Over $2.2 Million Raised During Inaugural GiveNOLA Day

May 7, 2014

A giant leaderboard has been set up in Lafayette Square to provide constant updates during GiveNOLA Day. The Greater New Orleans Foundation also held an event, with food trucks and a DJ, in the afternoon.
Credit Jason Saul / WWNO

This story has been updated.

Over 19,000 gifts, totaling more than $2.2 million, were made to area nonprofits on Tuesday during the first GiveNOLA Day.

A project of the Greater New Orleans Foundation, and modeled on similar giving days held across the nation, GiveNOLA Day is designed to put individuals together with over 300 participating nonprofits from across the 13 parishes covered by GNOF.

Joann Ricci, Vice President of Organizational Effectiveness at the Greater New Orleans Foundation, spoke with us from GNOF's Lee Circle GiveNOLA Day "war room", and from Lafayette Square, where a giant electronic notification board has been erected to show the latest updates.

So, what is GiveNOLA Day?

GiveNOLA Day is the first community online giving day where we’re asking everyone to be a philanthropist. It’s a way to support giving to our nonprofits who feed folks, who give them health care, who take care of our kids, provide education, and make this a vibrant community.

It’s about 10 o’clock in the morning now; your goal is about a million dollars for the day. How are you doing so far?

Well, we are so thankful to the over 4,000 already-donors who have given over $600,000. So we think we’re going to meet our goal of 5,000 donors, and we hope to far surpass our million dollar goal to raise that much money for our 300-plus nonprofits that are participating today in GiveNOLA.

You said there are over 300 organizations — what kind of organizations are they? Large ones? Small ones?

We have a variety. We have small nonprofits, all-volunteer driven organizations, we have mid-sized nonprofits, and we have some of the larger nonprofits over a million dollars. Everybody from arts organizations to health and human services to youth development to education. If you care for animals, there’s a nonprofit you can donate to — a couple of nonprofits you can donate to, cats and dogs.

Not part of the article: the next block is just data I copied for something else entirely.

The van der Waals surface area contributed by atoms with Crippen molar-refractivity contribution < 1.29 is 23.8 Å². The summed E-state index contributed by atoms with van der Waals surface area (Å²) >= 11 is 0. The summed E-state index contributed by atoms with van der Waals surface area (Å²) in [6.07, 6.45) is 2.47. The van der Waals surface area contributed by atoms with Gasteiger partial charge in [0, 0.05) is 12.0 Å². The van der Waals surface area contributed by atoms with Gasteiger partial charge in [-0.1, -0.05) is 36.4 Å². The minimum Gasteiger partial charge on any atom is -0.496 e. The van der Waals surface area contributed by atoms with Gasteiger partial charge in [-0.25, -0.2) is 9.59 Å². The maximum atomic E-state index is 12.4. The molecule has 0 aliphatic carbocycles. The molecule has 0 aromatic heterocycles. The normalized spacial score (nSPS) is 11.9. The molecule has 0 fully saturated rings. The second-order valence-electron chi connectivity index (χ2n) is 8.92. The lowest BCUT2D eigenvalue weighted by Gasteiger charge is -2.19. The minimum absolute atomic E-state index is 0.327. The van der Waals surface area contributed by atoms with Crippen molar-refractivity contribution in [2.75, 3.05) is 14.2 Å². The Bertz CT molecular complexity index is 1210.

Can you tell me more about the nonprofit scene here in New Orleans? How have things changed over the past decade?

I would say post-Katrina it was the nonprofits who came back first. They were some of the first responders to help rebuild the city. They worked at rebuilding homes, they got kids into schools, they provided needed health and support for folks. They were our first responders, and it was on the backbone, if you will, of many of those nonprofits rebuilding our city. We’ve grown — the nonprofit sector — since Katrina. Right now, in Orleans Parish alone, there are 1,900 nonprofits. That’s a large number, but they are really filling the gaps in service and really making a difference for everyone, whether you’re a senior citizen, or whether you’re a two-year-old. And everything in-between.

Greater New Orleans Foundation employees have been closely monitoring the day's activity.
Credit Jason Saul / WWNO

So your job at the Greater New Orleans Foundation is assisting those nonprofits in being more effective?

Yes, that’s correct. We want to build on the strengths and assets of those nonprofits in making sure that their governance is sound, that they have good management tools in place, that their leadership has the tools and the skills and the expertise to really live into their mission and make an impact in our community.

Where do you see the future of the nonprofit sector here in New Orleans? Do you think it’s going to continue to expand to fill some niches, or do you think there’s going to be a retrenchment?

Well, you know, probably a little of both. Nonprofits are in a life-cycle: some are startups, some have been around for many, many years. And I think, as new people come into the city, and people see new needs in the community, people become very innovative and they want to make a difference in the lives of folks and really support the transformation of the City of New Orleans and the surrounding region. So, we’ve seen a lot of startups. We’ve seen a few nonprofits go away; you know, it was their time, maybe they met their mission. And I think on something like a GiveNOLA Day, today is when people can really show how important nonprofits are to the fiber, the very fiber, of making New Orleans a vibrant and very prosperous city.

What was the impetus for GiveNOLA Day?

The Greater New Orleans Foundation works with donors as well as nonprofits, and we believed that, through a GiveNOLA Day, we could really shine a spotlight on the great work of nonprofits. We could help them build their individual donor base. And we could provide an easy opportunity for new folks — who may not know about all these great nonprofits — a simple and easy way to give. You can go online to GiveNOLA.org; you can make a donation as little as $10, $100, $1000 — you can even give $10,000 if you want! And you can do it to one or more organizations — we have over 300 organizations. So this was really a way to prove the giving spirit. This is a very generous city, and it’s another way for folks to display their generosity and be a philanthropist, all at the same time. We’re going to be taking donations until 11:59 p.m. tonight, so be part of this opportunity to exceed our $1 million goal.

WWNO is a participant in GiveNOLA Day, and is the recipient of a major grant from the Greater New Orleans Foundation in support of our coastal reporting initiative.

This story has been updated to reflect the final number of gifts and total amount of money raised.